• As seen under Fridge Horror, Dyson may have only been doing what he was programmed to do and viewed Tron as willing to let the system and everyone on it die in order to appease the User. But the brilliance? Remember, Tron wasn't created by Flynn, and Tron was also explicitly designed to run autonomously and make his own judgement as to what was and was not a threat. That's why he was such a grade-A threat to Master Control. Unlike Dyson, his judgement was that the Isos were not a threat. Furthermore, due to his independence, adaptability, and long association with Flynn, Tron's moral outlook was probably much closer to human than most of the other security scripts, which is why they betrayed him.
  • In the flashbacks to how Tron got his scars, he witnesses the repurposing of his loyal security team, while he is also in a repurposing pod... but never affected. It would have been much safer for Clu to repurpose Tron immediately, and he literally had the man in a repurposing pod. Why didn't he? Because Flynn was the only User to ever interact with the Grid. Every single program in there was created by Flynn, except for the Iso's... and Tron. Coding styles tend to be unique to a programmer, and Flynn and Alan are different enough to likely have very different styles of making programs. Trons code is probably radically different to every single program on the Grid. Clu couldn't immediately repurpose him because he had no idea how Tron worked. In the immediate aftermath of his coup, Clu would have been incredibly busy - securing his position, trying to hunt down Flynn, mass repurposings, genociding the Iso's - he didn't have the time right away to try and figure out how Tron worked. The best solution would have been to hand him over to Dyson for torture, so Tron couldn't escape and could be manually repurposed later. If the show hadn't been cancelled, we might have gotten up to Tron being captured, and Clu fighting to reprogram him while Beck tries (and fails) to reach Tron in time.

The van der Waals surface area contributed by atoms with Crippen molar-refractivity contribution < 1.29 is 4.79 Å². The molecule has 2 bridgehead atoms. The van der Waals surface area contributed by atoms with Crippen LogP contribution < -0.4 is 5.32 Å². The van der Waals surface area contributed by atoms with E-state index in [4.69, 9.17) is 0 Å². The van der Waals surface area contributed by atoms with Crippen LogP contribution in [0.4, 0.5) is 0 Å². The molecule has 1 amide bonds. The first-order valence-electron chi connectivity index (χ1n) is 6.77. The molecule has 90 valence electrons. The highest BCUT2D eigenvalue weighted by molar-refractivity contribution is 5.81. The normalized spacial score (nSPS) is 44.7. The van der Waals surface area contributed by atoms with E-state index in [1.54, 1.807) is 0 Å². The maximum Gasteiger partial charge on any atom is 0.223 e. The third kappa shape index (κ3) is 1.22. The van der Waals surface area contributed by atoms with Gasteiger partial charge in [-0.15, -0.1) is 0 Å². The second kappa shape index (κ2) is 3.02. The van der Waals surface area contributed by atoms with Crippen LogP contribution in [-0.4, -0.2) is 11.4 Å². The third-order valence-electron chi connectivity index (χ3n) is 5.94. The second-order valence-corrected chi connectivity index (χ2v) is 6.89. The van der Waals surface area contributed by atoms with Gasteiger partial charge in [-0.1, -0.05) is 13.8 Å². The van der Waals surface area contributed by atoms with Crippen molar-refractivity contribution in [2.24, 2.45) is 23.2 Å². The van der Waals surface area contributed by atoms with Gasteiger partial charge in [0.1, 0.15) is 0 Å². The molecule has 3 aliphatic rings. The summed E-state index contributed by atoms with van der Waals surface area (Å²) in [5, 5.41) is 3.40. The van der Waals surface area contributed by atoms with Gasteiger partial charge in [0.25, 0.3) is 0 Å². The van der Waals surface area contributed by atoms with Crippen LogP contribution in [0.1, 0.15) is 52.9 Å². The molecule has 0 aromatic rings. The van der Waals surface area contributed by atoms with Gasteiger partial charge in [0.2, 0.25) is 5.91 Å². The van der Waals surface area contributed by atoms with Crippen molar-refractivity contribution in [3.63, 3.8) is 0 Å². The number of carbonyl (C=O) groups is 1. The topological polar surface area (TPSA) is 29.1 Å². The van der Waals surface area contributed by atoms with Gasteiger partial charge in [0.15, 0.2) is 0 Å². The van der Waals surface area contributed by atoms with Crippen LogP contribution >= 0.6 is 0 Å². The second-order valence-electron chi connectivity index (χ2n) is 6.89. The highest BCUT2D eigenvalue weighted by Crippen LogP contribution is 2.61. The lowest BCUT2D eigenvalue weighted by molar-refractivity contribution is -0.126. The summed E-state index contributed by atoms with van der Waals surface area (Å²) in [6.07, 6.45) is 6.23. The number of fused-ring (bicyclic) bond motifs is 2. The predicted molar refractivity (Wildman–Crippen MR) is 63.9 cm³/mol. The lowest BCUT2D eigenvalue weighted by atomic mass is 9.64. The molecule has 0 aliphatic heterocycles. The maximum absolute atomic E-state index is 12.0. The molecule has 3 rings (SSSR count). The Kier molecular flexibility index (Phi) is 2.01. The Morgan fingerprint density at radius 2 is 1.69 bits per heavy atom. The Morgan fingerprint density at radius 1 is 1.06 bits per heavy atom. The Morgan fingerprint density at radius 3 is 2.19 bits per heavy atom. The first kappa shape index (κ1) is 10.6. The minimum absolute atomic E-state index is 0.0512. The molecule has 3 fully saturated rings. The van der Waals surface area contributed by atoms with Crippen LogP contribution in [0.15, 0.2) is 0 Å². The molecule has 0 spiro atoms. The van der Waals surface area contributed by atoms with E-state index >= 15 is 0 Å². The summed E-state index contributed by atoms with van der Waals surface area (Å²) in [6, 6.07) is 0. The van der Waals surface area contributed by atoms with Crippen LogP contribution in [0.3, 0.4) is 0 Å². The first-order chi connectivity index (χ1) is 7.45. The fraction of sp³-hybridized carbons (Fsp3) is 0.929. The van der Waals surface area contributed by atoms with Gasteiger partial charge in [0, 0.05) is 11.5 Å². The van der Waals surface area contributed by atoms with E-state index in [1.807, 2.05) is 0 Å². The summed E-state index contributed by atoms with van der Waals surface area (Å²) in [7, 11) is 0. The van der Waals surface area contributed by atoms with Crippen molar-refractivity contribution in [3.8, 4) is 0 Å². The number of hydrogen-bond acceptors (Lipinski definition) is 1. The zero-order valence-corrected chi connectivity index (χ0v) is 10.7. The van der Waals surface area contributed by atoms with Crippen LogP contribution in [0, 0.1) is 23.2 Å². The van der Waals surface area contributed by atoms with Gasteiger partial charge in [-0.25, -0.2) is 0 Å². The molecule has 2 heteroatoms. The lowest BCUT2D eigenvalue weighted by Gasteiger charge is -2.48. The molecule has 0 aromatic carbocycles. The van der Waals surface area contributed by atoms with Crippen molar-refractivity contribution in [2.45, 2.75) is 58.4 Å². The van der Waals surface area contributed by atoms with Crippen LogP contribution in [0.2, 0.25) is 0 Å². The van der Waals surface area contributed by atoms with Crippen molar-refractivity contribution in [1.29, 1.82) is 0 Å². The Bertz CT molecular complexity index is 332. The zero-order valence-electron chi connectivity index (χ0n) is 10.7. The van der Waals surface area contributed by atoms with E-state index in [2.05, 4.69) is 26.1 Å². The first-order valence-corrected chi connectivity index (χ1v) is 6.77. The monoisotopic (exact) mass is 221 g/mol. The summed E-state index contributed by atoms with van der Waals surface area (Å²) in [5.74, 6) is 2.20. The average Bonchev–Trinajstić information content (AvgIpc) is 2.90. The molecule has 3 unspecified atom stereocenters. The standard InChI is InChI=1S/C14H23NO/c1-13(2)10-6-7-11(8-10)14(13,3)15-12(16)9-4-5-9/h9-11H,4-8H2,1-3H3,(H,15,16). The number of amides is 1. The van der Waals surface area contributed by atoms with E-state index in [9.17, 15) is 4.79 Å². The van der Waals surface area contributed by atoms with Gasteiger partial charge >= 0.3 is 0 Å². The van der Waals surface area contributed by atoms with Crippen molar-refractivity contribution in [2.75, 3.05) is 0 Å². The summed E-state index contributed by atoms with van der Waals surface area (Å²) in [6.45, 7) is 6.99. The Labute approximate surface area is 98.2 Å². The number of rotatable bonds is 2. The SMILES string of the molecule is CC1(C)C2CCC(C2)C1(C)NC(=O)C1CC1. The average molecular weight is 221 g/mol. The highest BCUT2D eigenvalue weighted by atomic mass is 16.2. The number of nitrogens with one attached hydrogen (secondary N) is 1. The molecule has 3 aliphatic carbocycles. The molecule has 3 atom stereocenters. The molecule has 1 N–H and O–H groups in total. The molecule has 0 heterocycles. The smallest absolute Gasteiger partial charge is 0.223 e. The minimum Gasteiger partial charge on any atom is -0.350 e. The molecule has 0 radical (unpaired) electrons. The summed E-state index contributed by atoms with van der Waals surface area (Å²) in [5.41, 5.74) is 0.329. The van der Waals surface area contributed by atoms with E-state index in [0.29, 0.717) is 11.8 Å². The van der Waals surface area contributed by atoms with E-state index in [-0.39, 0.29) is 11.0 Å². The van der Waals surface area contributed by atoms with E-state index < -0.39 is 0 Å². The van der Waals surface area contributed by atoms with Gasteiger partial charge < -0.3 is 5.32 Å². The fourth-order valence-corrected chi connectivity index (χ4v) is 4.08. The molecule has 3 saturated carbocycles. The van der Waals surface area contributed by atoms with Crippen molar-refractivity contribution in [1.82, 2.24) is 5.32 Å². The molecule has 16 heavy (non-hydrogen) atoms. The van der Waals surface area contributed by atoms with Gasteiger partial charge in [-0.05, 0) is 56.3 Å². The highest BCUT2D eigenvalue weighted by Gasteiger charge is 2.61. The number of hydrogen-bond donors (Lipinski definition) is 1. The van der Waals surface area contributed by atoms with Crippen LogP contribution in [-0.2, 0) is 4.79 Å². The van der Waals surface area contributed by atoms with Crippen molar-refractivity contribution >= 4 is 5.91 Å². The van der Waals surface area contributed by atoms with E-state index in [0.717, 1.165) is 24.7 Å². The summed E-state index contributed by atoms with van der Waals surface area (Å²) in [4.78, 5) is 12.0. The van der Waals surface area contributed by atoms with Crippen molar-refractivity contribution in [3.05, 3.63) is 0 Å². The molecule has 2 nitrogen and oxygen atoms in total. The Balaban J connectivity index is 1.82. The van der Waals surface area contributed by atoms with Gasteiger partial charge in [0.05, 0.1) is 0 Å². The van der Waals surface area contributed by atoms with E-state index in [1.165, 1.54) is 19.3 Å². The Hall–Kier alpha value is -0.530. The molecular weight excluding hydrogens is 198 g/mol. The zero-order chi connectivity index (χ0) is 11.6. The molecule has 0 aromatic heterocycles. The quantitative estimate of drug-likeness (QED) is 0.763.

• This would also explain why Rinzler seems so messed up compared to the repurposed drones. Dealing with completely foreign code, Clu must have had to brute force his way through, leading to him getting the enforcer he wanted, but Rinzler having the broken computer-ish rumbling, the glitchy speech, and interaction with Users being enough to make him snap and take out Clu. Considering the only other example of Clu working with non-Flynn coding turned out Abraxas... Rinzler's general broken-ness was probably the best that Clu could possibly do.